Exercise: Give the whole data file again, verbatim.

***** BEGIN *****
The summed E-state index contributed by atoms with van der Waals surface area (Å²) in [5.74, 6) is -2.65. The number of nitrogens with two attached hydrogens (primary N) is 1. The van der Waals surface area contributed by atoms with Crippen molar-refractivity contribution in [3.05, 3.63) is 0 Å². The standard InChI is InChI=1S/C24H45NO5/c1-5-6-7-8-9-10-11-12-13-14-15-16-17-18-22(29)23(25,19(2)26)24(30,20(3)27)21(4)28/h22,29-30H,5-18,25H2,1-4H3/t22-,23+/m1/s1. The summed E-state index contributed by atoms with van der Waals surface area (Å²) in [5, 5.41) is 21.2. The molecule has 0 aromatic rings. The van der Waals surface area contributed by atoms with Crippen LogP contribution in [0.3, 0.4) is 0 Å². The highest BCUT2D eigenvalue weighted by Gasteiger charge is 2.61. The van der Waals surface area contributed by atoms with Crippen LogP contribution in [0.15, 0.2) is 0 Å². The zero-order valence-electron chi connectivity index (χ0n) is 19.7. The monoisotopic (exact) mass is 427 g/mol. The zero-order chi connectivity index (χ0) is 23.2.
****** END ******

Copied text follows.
The summed E-state index contributed by atoms with van der Waals surface area (Å²) in [5.74, 6) is -2.65. The number of nitrogens with two attached hydrogens (primary N) is 1. The van der Waals surface area contributed by atoms with Crippen molar-refractivity contribution in [3.05, 3.63) is 0 Å². The standard InChI is InChI=1S/C24H45NO5/c1-5-6-7-8-9-10-11-12-13-14-15-16-17-18-22(29)23(25,19(2)26)24(30,20(3)27)21(4)28/h22,29-30H,5-18,25H2,1-4H3/t22-,23+/m1/s1. The summed E-state index contributed by atoms with van der Waals surface area (Å²) in [5, 5.41) is 21.2. The molecule has 0 aromatic rings. The van der Waals surface area contributed by atoms with Crippen LogP contribution in [0.3, 0.4) is 0 Å². The highest BCUT2D eigenvalue weighted by Gasteiger charge is 2.61. The van der Waals surface area contributed by atoms with Crippen LogP contribution in [0.15, 0.2) is 0 Å². The zero-order valence-electron chi connectivity index (χ0n) is 19.7. The monoisotopic (exact) mass is 427 g/mol. The zero-order chi connectivity index (χ0) is 23.2.